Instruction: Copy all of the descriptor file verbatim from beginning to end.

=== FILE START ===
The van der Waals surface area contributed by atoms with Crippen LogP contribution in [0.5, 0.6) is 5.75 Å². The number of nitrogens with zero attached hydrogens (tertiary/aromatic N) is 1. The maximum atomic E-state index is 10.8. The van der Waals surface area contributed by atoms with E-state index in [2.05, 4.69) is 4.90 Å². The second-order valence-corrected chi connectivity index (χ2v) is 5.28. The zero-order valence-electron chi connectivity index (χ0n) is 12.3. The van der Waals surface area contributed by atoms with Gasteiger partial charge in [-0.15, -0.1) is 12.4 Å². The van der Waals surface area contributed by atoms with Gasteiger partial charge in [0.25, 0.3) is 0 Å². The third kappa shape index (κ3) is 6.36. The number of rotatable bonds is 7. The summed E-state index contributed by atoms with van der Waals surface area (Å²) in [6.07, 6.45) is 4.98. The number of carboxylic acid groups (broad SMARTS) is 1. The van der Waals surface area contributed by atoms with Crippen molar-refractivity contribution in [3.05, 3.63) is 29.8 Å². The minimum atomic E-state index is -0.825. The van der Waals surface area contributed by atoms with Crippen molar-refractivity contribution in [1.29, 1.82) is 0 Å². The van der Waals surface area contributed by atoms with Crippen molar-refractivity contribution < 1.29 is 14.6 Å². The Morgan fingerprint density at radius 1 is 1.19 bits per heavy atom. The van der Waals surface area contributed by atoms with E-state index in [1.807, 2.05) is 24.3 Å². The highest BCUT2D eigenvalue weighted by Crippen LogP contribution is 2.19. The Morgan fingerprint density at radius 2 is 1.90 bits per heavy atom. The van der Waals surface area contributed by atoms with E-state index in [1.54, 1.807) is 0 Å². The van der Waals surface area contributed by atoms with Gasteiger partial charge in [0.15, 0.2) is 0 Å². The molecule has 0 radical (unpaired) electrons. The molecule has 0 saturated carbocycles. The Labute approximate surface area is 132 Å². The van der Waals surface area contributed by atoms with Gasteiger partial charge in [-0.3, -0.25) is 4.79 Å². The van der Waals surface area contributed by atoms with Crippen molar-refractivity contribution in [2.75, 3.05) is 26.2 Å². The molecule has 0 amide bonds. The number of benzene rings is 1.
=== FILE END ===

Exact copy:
The van der Waals surface area contributed by atoms with Crippen LogP contribution in [0.5, 0.6) is 5.75 Å². The number of nitrogens with zero attached hydrogens (tertiary/aromatic N) is 1. The maximum atomic E-state index is 10.8. The van der Waals surface area contributed by atoms with E-state index in [2.05, 4.69) is 4.90 Å². The second-order valence-corrected chi connectivity index (χ2v) is 5.28. The zero-order valence-electron chi connectivity index (χ0n) is 12.3. The van der Waals surface area contributed by atoms with Gasteiger partial charge in [-0.15, -0.1) is 12.4 Å². The van der Waals surface area contributed by atoms with Gasteiger partial charge in [0.25, 0.3) is 0 Å². The third kappa shape index (κ3) is 6.36. The number of rotatable bonds is 7. The summed E-state index contributed by atoms with van der Waals surface area (Å²) in [6.07, 6.45) is 4.98. The number of carboxylic acid groups (broad SMARTS) is 1. The van der Waals surface area contributed by atoms with Crippen molar-refractivity contribution in [3.05, 3.63) is 29.8 Å². The minimum atomic E-state index is -0.825. The van der Waals surface area contributed by atoms with Crippen molar-refractivity contribution in [1.29, 1.82) is 0 Å². The van der Waals surface area contributed by atoms with Crippen molar-refractivity contribution < 1.29 is 14.6 Å². The Morgan fingerprint density at radius 1 is 1.19 bits per heavy atom. The van der Waals surface area contributed by atoms with E-state index in [1.807, 2.05) is 24.3 Å². The highest BCUT2D eigenvalue weighted by Crippen LogP contribution is 2.19. The Morgan fingerprint density at radius 2 is 1.90 bits per heavy atom. The van der Waals surface area contributed by atoms with E-state index in [1.54, 1.807) is 0 Å². The van der Waals surface area contributed by atoms with Gasteiger partial charge in [0.15, 0.2) is 0 Å². The molecule has 0 radical (unpaired) electrons. The molecule has 0 saturated carbocycles. The Labute approximate surface area is 132 Å². The van der Waals surface area contributed by atoms with Gasteiger partial charge in [-0.3, -0.25) is 4.79 Å². The van der Waals surface area contributed by atoms with Crippen molar-refractivity contribution in [2.75, 3.05) is 26.2 Å². The molecule has 0 amide bonds. The number of benzene rings is 1.